andKumho Tire Co. Ltd. v. Carmichael, 526 U.S. 137,
119 S.Ct. 1167, 143 L.Ed.2d 238 (1999). As such, a district
court is required to determine, as a threshold matter,
whether the expert would testify to valid scientific
knowledge, and whether that testimony would assist the trier
of fact with a fact at issue. Rule 702 "imposes a
special obligation upon a trial judge to 'ensure that any
and all scientific testimony ... is not only relevant but
reliable.' " Kumho, 526 U.S. at 147, 119
S.Ct. 1167 (quoting Daubert, 509 U.S. at 589, 113
S.Ct. 2786). When applying Rule 702, the trial court
functions as a "gatekeeper" whose role is "to
keep experts within their proper scope, lest apparently
scientific testimony carry more weight with the jury that it
deserves." DePaepe v. General Motors Corp., 141
F.3d 715, 720 (7th Cir. 1998).
determine the admissibility of expert testimony pursuant to
Rule 702, the Daubert Court suggested four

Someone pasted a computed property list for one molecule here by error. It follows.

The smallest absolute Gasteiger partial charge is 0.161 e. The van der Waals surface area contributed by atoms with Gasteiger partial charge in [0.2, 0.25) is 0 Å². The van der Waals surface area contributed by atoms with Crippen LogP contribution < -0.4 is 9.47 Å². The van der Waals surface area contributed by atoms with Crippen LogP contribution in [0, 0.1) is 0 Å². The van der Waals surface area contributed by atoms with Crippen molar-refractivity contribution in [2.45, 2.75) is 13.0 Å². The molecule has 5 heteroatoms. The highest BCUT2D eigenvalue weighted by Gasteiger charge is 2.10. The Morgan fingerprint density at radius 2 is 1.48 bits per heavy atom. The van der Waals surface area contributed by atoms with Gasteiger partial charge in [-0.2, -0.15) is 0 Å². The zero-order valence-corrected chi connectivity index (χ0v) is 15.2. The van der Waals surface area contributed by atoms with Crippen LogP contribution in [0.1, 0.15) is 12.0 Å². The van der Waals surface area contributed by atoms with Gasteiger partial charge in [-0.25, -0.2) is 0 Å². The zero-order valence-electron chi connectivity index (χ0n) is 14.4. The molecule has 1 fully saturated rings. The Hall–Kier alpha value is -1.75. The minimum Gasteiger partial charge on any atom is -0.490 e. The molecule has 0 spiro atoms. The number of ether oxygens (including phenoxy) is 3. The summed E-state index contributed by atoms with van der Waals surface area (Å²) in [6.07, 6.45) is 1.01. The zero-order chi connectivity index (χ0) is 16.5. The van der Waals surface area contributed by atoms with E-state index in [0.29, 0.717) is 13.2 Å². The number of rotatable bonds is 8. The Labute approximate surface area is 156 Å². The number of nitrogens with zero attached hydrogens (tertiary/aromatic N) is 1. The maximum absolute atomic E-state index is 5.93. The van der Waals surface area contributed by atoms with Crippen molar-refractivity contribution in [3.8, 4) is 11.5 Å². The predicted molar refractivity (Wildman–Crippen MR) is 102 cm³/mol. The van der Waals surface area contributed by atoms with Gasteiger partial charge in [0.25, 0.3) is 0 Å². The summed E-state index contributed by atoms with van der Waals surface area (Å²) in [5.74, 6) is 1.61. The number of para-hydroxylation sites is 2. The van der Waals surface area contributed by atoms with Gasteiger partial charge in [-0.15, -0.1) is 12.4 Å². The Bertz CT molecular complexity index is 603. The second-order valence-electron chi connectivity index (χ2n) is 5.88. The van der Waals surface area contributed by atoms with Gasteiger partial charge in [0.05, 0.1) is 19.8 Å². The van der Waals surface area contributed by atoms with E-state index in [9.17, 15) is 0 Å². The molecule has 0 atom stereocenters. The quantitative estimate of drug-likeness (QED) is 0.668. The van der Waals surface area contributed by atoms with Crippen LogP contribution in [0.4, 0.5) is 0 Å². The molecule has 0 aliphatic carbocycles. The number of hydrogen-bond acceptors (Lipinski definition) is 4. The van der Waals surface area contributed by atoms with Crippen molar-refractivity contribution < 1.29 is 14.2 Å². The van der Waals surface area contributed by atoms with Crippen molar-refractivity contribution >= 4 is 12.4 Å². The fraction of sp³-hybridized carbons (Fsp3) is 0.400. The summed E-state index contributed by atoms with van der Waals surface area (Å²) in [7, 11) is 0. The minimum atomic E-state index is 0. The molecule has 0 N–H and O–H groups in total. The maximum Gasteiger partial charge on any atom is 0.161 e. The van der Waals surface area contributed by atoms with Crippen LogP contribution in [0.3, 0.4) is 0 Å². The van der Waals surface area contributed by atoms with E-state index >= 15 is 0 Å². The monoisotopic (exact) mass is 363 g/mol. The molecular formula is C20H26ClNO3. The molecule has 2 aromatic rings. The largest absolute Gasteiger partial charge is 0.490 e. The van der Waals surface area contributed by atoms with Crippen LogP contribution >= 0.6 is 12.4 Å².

non-exclusive factors that can be used to assess the
relevancy and reliability of an expert's testimony. The
(1) whether the theory or technique can be (and has been)
tested; (2) whether the theory or technique has been
subjected to peer review and publication; (3) the known or
potential rate of error and the existence and maintenance of
standards controlling the technique's operation; and (4)
whether the technique has achieved general acceptance in the
relevant scientific or expert community.
Daubert, 509 U.S. at 593-94, 113 S.Ct. 2786. The
list of factors "is not considered to be definitive nor
exhaustive, but rather flexible to account for the various
types of potentially appropriate expert testimony."
Kumho, 526 U.S. at 137, 119 S.Ct. 1167.
initial question is whether the testimony of each of these
four expert witnesses is reliable.
analyzing the reliability of proposed expert testimony, the
role of the court is to first determine whether the expert is
qualified in the relevant field and if so, only then the
Court examine the methodology used by the expert in reaching
his conclusions. Kumho, 526 U.S. at 153, 119 S.Ct.
qualifications of these four experts do vary. All are in one